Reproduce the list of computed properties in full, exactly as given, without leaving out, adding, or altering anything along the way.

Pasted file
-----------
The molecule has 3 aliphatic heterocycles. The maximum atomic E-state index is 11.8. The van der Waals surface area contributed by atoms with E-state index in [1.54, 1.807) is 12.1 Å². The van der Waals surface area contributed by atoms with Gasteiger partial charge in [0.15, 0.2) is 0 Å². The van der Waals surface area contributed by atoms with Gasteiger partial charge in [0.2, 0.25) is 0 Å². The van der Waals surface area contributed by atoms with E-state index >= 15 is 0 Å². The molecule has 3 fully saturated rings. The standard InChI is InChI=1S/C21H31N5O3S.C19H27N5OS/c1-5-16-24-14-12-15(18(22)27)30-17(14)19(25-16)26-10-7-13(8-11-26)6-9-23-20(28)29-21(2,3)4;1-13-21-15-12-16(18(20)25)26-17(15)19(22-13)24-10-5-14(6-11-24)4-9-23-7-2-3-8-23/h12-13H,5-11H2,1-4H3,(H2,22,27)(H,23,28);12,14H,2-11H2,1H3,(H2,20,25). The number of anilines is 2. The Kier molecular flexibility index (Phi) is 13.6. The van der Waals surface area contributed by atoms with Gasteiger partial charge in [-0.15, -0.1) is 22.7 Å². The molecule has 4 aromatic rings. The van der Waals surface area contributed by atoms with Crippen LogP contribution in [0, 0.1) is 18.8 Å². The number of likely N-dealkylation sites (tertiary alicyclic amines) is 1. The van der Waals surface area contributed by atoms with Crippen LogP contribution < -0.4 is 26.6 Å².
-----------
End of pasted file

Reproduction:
The molecule has 3 aliphatic heterocycles. The maximum atomic E-state index is 11.8. The van der Waals surface area contributed by atoms with E-state index in [1.54, 1.807) is 12.1 Å². The van der Waals surface area contributed by atoms with Gasteiger partial charge in [0.15, 0.2) is 0 Å². The van der Waals surface area contributed by atoms with Gasteiger partial charge in [0.2, 0.25) is 0 Å². The van der Waals surface area contributed by atoms with E-state index >= 15 is 0 Å². The molecule has 3 fully saturated rings. The standard InChI is InChI=1S/C21H31N5O3S.C19H27N5OS/c1-5-16-24-14-12-15(18(22)27)30-17(14)19(25-16)26-10-7-13(8-11-26)6-9-23-20(28)29-21(2,3)4;1-13-21-15-12-16(18(20)25)26-17(15)19(22-13)24-10-5-14(6-11-24)4-9-23-7-2-3-8-23/h12-13H,5-11H2,1-4H3,(H2,22,27)(H,23,28);12,14H,2-11H2,1H3,(H2,20,25). The number of anilines is 2. The Kier molecular flexibility index (Phi) is 13.6. The van der Waals surface area contributed by atoms with Gasteiger partial charge in [-0.15, -0.1) is 22.7 Å². The molecule has 4 aromatic rings. The van der Waals surface area contributed by atoms with Crippen LogP contribution in [0, 0.1) is 18.8 Å². The number of likely N-dealkylation sites (tertiary alicyclic amines) is 1. The van der Waals surface area contributed by atoms with Crippen LogP contribution < -0.4 is 26.6 Å².